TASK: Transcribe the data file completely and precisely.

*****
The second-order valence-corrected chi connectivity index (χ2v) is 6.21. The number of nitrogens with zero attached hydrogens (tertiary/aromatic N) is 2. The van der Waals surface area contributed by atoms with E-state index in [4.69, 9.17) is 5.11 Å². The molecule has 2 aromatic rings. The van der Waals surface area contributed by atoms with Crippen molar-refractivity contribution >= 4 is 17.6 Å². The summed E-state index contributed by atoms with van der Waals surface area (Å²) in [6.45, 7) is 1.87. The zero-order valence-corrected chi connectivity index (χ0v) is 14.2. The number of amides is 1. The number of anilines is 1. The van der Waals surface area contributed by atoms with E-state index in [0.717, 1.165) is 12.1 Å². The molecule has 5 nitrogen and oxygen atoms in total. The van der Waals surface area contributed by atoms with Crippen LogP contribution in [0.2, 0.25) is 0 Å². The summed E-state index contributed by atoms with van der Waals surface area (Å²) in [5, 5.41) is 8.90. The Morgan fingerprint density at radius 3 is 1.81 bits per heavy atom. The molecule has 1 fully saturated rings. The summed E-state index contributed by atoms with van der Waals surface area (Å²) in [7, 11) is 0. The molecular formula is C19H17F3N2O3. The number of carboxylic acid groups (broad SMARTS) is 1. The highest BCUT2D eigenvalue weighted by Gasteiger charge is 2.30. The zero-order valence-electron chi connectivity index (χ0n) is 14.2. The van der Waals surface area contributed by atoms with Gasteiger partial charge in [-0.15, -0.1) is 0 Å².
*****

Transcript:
The second-order valence-corrected chi connectivity index (χ2v) is 6.21. The number of nitrogens with zero attached hydrogens (tertiary/aromatic N) is 2. The van der Waals surface area contributed by atoms with E-state index in [4.69, 9.17) is 5.11 Å². The molecule has 2 aromatic rings. The van der Waals surface area contributed by atoms with Crippen molar-refractivity contribution >= 4 is 17.6 Å². The summed E-state index contributed by atoms with van der Waals surface area (Å²) in [6.45, 7) is 1.87. The zero-order valence-corrected chi connectivity index (χ0v) is 14.2. The number of amides is 1. The number of anilines is 1. The van der Waals surface area contributed by atoms with E-state index in [0.717, 1.165) is 12.1 Å². The molecule has 5 nitrogen and oxygen atoms in total. The van der Waals surface area contributed by atoms with Crippen LogP contribution in [0.2, 0.25) is 0 Å². The summed E-state index contributed by atoms with van der Waals surface area (Å²) in [5, 5.41) is 8.90. The Morgan fingerprint density at radius 3 is 1.81 bits per heavy atom. The molecule has 1 fully saturated rings. The summed E-state index contributed by atoms with van der Waals surface area (Å²) in [7, 11) is 0. The molecular formula is C19H17F3N2O3. The number of carboxylic acid groups (broad SMARTS) is 1. The highest BCUT2D eigenvalue weighted by Gasteiger charge is 2.30. The zero-order valence-electron chi connectivity index (χ0n) is 14.2. The van der Waals surface area contributed by atoms with Gasteiger partial charge in [-0.15, -0.1) is 0 Å².